With the US Presidential Election right around the corner, all the stops have been pulled out to encourage millennials to get involved with voting. Between the 26th October and 1st November, Tinder teamed up with Rock the Vote, a non-profit organisation whose goal is to increase the amount of young people getting involved with the democratic voting process.
Trialled back in March, this new and slightly bizarre feature allows Tinder users to match with Hilary Clinton and Donald Trump. Users are then prompted to, in mimetic Tinder fashion, swipe left or right on the Presidential candidates, based on which they believe would be less destructive to stability of the United States. In an added bonus round for this surreal swiping game, the app will also ‘hook you up’ with your nearest polling station. An ideal romantic venue for the first date.
Dubbed ‘Swipe the Vote’, this feature provides a welcome break from the stress of finding a significant other, in order to concentrate on the biggest issue affecting the United States this autumn. Tinder built the experience with Wedgies, a company behind real-time survey programs, in order to give something back to the public.
In an interview with Business Insider, Sean Rad, the CEO of Tinder and an avid swiper himself, explained why ‘Swipe the Vote’ has been a Tinder side project for quite some time. He commented that “We look at Tinder as a broader platform to do good in the world and not necessarily just a business”. It is very refreshing to see a multi-million dollar company, especially one at the forefront of an often morally-grey industry, engage in such a beneficial public service venture.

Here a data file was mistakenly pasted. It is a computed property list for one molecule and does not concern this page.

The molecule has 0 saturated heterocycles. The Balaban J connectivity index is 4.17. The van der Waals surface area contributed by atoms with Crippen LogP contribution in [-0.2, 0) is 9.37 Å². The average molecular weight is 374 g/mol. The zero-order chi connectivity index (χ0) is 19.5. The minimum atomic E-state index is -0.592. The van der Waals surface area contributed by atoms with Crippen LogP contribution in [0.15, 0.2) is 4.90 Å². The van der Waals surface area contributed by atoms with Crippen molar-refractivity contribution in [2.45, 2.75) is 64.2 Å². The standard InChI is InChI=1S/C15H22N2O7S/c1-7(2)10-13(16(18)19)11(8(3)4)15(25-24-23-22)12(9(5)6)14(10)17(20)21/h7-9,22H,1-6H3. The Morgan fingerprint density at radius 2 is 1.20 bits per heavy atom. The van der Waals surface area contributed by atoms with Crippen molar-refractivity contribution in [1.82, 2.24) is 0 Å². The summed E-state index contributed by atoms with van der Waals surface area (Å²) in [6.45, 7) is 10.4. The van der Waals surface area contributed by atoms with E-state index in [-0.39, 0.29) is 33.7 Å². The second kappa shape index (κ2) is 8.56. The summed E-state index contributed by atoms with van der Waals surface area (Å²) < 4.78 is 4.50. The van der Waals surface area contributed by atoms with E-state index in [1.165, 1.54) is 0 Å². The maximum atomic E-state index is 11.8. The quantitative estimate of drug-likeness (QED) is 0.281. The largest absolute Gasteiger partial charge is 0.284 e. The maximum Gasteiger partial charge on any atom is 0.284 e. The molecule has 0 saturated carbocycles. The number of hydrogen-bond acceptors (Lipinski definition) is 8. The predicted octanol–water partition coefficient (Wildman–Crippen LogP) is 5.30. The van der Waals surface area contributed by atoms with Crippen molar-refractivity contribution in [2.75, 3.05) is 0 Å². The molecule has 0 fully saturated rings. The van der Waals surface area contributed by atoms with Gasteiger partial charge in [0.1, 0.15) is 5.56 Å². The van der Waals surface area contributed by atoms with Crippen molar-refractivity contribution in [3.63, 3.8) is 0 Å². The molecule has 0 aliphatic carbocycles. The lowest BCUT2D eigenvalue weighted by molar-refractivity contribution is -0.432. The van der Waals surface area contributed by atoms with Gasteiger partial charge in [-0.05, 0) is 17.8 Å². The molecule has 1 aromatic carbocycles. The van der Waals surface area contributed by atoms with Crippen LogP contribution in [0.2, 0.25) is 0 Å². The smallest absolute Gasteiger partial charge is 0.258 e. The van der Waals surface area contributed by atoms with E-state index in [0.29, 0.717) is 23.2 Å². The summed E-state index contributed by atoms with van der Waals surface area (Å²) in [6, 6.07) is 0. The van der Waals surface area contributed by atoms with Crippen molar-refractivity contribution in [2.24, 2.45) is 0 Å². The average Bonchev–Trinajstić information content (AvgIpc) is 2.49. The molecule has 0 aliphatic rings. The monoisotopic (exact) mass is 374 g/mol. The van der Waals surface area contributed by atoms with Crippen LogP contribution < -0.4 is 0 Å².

With the Presidential Election itself occurring on 8th November, only time will tell if this unique concept has made any impact to the turnout of youth voters. Though a fantastic idea in theory, to target a demographic through an app where they make up a majority of users, there is no guarantee that anyone will pay much attention to the message being presented. It may be seen as nothing more than a nuisance, a distraction from the main ‘game’ of Tinder. Will this be a new hallmark for how governments engage with the increasingly disillusioned youth demographic? Or will it, like YikYak, be nothing more than a brief flicker of novelty?